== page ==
If a VIX spike to 30 was sufficient to completely crash XIV, I am not certain ZIV is really a suitable investment vehicle at all at this point. We might be much better off focusing on SPXL/TQQQ or Nasdaq strategies. Unfortunately, the triple-leveraged growth strategies are amplifying market losses well beyond the actual correction, because the hedges in them have completely failed at the same time.
Therefore, I need an alternate strategy that takes over and uses a nicely constructed set of rules that prefer cash and reallocate on a perhaps weekly basis. It would avoid using explicit stops, but it would require some programming effort in QT to reflect as a single parent strategy with an overall performance value.
- VangelisModerator02/11/2018 at 1:12 pmPost count: 139
Black swan events will always happen in the markets and they will always be hard to avoid even using intelligent systems. This is because as players adapt to the market, the market adapts back. The next crash is usually different than the last one. Building systems to avoid, or even profit from these crashes is possible but these systems cannot be profitable, long term.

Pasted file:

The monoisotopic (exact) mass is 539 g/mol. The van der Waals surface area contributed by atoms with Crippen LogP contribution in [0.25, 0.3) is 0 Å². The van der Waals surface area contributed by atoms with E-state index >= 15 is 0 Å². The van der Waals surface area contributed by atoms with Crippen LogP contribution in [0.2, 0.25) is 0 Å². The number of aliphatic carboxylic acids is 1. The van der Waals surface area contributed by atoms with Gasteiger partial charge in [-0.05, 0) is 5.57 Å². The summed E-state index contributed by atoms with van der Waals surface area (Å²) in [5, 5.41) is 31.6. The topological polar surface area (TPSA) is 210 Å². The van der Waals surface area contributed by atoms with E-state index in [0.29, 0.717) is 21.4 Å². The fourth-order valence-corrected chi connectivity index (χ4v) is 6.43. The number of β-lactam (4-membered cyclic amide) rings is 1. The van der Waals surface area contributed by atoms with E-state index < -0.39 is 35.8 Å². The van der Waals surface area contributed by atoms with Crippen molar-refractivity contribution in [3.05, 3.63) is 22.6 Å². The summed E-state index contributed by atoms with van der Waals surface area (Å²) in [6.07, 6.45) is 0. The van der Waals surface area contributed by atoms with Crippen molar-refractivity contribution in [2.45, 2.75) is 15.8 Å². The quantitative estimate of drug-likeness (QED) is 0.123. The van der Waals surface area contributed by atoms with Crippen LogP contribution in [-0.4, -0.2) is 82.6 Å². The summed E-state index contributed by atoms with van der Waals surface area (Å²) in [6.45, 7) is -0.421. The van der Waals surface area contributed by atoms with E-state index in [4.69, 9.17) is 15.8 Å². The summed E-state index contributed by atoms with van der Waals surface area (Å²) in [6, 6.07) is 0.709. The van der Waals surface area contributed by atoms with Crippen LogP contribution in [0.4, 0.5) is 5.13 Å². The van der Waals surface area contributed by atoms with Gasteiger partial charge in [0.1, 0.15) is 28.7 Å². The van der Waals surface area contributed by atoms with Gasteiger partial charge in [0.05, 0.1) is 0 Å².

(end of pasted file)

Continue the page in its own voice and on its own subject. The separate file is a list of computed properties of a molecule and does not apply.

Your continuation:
We cannot always win. History shows that exiting during these crashes has been a bad idea. Historically it has been better to wait for some type of a reaction and return to short term normally before re-evaluating positions. As you can imagine we cannot advise to ‘stay in’ or ‘cash out’ and It is not our job to do so. What we can do is re-evaluate our systems and see if there can be a mechanism to detect longer term structural shifts (ie, interest rates rising) in order to limit (not avoid entirely) long-term losses.
What Tom proposes has been somewhat used in Wouter’s PAA strategy (implemented here). PAA lost 7-10% so far this February. As Reuptake mentioned, trying shorter term lookback periods will result in multiple whipsaws as modern market protective mechanism tend to correct short term catastrophes (ie mean revert or as Zero Hedge fans call it “The plunge protection team kicking in”).
That said, Frank is experimenting with possible go to cash mechanisms for QT. My own older backtests point to rising rates –> lower market returns.